My child is a recent childhood cancer survivor. And while I am relieved he is in recovery, I don’t understand what comes next? What are our next steps?
At St. Jude, our patients are followed in the active clinic until five years after their diagnosis, and then at that point, they’re transferred to the “After Completion of Therapy Clinic.” We then follow them annually until they’re age 18, or 10 years beyond the time of their cancer diagnosis, whichever occurs later. During that time, we prepare a survivorship care plan, and during their annual visits, we discuss health issues related to their prior cancer, health issues related to their prior therapy exposures and any ongoing issues of concern for our cancer survivors.
My child was not treated at St. Jude. What will our “survivorship care plan” look like?
Survivorship care plans vary depending on where the survivor was treated. But generally, they will include details of the primary cancer diagnosis and should include details about what treatment was given. For example radiation therapy, was it used or not? What was the dose of radiation? What part of the body was radiated? Or with chemotherapy, it’ll include the specifics about chemotherapy exposures. With some chemotherapy agents, it’s very important to know not only the exposure but the dose that an individual had. So we’ll do an abstraction of the medical record and we’ll put all of that in a survivorship care plan.
In addition to that, we’ll include information about what screenings a cancer survivor should have, and we’ll collect data about major health issues that any major survivor may have experienced. By the time they actually leave the pediatric cancer center, they have a document that summarizes all of these particulars they need, not only as they transfer out of a cancer center, but for childhood cancer survivors, as they transfer to adult healthcare in the community. We stress the importance of taking a copy of that care plan and giving it to their adult healthcare provider.
What are common misconceptions regarding childhood cancer and survivorship?
There can be a variety of responses. Some cancer survivors prefer to put all of this behind them. That’s concerning because we’ve learned more and more that these exposures for young children have implications for health later in life. Some survivors are concerned every little health issue they may have is related to their prior cancer or may be their cancer returning. There’s certainly a pendulum that swings from being under concerned or overly concerned. Somewhere in the middle, we try to educate survivors so they have an understanding of the treatment they had and what it means for their healthcare going forward. The most important thing we tell survivors is to have established primary care: a doctor that knows you, knows your history and can help you sort healthcare issues as they arrive.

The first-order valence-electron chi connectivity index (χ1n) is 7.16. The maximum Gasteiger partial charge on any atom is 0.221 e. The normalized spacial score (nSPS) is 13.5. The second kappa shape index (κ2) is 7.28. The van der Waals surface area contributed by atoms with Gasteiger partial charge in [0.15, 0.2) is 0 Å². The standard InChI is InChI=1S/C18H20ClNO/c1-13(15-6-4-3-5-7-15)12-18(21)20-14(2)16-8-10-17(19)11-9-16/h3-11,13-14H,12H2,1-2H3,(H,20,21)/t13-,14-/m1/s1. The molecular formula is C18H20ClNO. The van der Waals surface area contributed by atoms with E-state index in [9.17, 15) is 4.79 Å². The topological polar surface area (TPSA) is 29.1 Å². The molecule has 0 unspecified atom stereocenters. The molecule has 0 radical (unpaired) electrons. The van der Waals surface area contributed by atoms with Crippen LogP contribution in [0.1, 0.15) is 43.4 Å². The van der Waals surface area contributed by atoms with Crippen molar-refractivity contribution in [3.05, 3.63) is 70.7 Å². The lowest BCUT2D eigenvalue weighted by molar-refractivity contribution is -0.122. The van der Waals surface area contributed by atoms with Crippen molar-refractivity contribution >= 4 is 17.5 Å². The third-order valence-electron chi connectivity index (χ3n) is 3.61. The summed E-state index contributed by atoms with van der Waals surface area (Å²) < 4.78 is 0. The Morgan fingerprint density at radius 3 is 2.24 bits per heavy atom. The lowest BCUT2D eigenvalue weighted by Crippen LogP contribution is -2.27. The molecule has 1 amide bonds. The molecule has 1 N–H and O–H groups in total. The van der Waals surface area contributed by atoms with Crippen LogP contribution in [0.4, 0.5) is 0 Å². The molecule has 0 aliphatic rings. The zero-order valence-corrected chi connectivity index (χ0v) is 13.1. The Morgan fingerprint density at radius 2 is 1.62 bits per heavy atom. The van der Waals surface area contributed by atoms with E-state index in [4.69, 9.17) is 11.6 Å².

I am a childhood cancer survivor and while my life has been great post-cancer, are there any other things I should be aware of as a survivor?
Some of our therapies, like radiation therapy or chemotherapy, can cause subacute damage to the heart, so that needs to be monitored. They can also increase a risk for another cancer later in life. Survivors may need some screenings for secondary cancers. Leading a healthy lifestyle, watching your diet, exercising, avoiding intense sunlight and using sunscreen can help modify some of these factors. Survivors often worry about fertility after cancer therapy, so they may want to have endocrine testing to find out their reproductive status. Endocrine issues in general can be of concern. We see survivors who have early onset diabetes and might have an underactive thyroid. It could put them at risk for hyperthyroidism. When identified, endocrine issues can often be treated and make a survivor feel much better and healthier.
ABOUT THE DOCTOR
Dr. Daniel Mulrooney is an Associate Professor in the Division of Cancer Survivorship at St. Jude Children’s Research Hospital. Dr. Mulrooney received his medical degree from Loyola University Chicago’s Stritch School of Medicine and his clinical interests include the care of children with solid tumors, and adolescent and young adult oncology. His research focus is on the long-term effects of childhood cancer therapy, particularly cardiovascular outcomes, and the transition of care from pediatric to adult medicine.